Thursday, September 21, 2006

How to Build the Perfect Church

The following is an excerpt from the sermon I preached in the closing worship service of the final week of Pastor’s Training held at the Faculty of Protestant Theology in Yaounde. Following the sermon, we presented certificates to the probationary pastors, and cassocks to the five pastors who are now permitted to administer the sacraments. Then we closed the service with Holy Communion. The title of the sermon is “How to Build a Perfect Church.”

As we begin to build a mighty church in Cameroon, it is wise to remember that there is no such thing as a “perfect church.”

The church is full of imperfect people, who are sinners, who fight and argue with each other, who make bad decisions, but who come again and again to hear that their sins are being forgiven and that they are being formed into Christ’s likeness, day by day.

The “perfect church” doesn’t exist – and it never has!

Not even in the New Testament! The book of Acts gives us a sobering view of the first Christians, and it isn’t flattering. Even the apostle Paul had a violent falling-out with Barnabas, so that they had to go their separate ways.

For one thing, the church has never been perfect in its doctrines; every generation has had to refine and re-define what it means to believe in Christ.

The church has never been perfect in its organization; every generation has had to change the way it does things in order to be more effective disciples.

The church has never been perfect in its liturgy; every generation has reinterpreted, retranslated, and reformulated the words and gestures it uses in worship.

No, the church is certainly not perfect in its doctrines, organization, or liturgy.

But … we are not called to perfection in those things.

We are called to perfection in only one thing.

That one thing … is LOVE.

This is my special word to you, the first ten probationary pastors of the United Methodist Church in Cameroon. This is my challenge to you this evening: be made perfect in love.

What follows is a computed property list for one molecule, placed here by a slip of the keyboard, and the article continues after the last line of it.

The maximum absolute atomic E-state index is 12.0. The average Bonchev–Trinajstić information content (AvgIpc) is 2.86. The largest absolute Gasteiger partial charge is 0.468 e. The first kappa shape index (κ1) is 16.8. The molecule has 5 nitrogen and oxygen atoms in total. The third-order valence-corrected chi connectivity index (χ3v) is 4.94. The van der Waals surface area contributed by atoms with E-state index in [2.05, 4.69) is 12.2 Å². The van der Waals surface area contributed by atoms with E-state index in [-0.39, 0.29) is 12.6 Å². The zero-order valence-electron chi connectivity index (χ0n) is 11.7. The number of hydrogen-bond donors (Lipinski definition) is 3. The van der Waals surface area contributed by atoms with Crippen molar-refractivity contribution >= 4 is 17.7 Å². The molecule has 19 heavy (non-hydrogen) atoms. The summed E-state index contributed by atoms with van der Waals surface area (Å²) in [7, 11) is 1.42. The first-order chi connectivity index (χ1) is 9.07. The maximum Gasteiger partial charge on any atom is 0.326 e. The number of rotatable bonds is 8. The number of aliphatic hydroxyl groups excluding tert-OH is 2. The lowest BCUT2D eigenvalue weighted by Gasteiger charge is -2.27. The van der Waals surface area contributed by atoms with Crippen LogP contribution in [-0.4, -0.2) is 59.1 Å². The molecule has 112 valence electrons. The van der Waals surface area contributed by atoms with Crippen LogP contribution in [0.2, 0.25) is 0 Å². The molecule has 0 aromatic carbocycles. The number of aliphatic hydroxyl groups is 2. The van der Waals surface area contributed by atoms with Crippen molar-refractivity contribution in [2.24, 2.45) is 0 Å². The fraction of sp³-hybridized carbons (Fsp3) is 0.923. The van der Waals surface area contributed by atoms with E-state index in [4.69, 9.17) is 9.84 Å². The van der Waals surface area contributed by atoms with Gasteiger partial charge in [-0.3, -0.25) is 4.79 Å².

We have talked a lot about building foundations of a strong church in the last year. This evening, we are laying some of that foundation by celebrating the progress of these pastors. But the foundation that we are building is held together by the cement of love.

I want to direct your attention to my Scripture text for the evening, because it comes from a letter written by Paul to an imperfect church.

The church in Corinth could hardly be called “perfect” in any generation!

In fact, if you read the letter closely, you will discover that, in this church, there was sexual immorality, divisions and factions, believers suing believers, and charismatic shenanigans.

In the midst of all this terrible confusion, Paul attempted to bring the light of Jesus Christ by writing this letter. How did he attempt to solve the problem?

By correcting the Corinthians’ doctrine? No.
By telling the Corinthians how to organize themselves properly? No.
By handing the Corinthians a new, correct liturgy? No.

Instead, Paul teaches them “the most excellent way,” which is, of course, love. And chapter 13 is his exposition of the way this love acts.


The people in your towns and villages are not looking primarily for churches with the correct doctrine – they don’t know enough about academic theology to know the difference.

The people in your cities and communities are not looking for churches which are well-organized – there are other churches in Cameroon that are well-organized.

The people in your neighborhoods are not even looking for the best liturgy – most don’t know the meaning of the word.

Instead, they are looking for something that will touch their lives and their hearts. They are looking for love. They want to know that God loves them, that God is doing everything he can to save them and bring them lasting peace and joy.

Someone once asked a great German theologian, “What church should I join?”

The theologian was a Lutheran, of course, but he answered, “Find and join the church with the most love in it and that will be the truest church.”

May God find us worthy to be called a “true church.”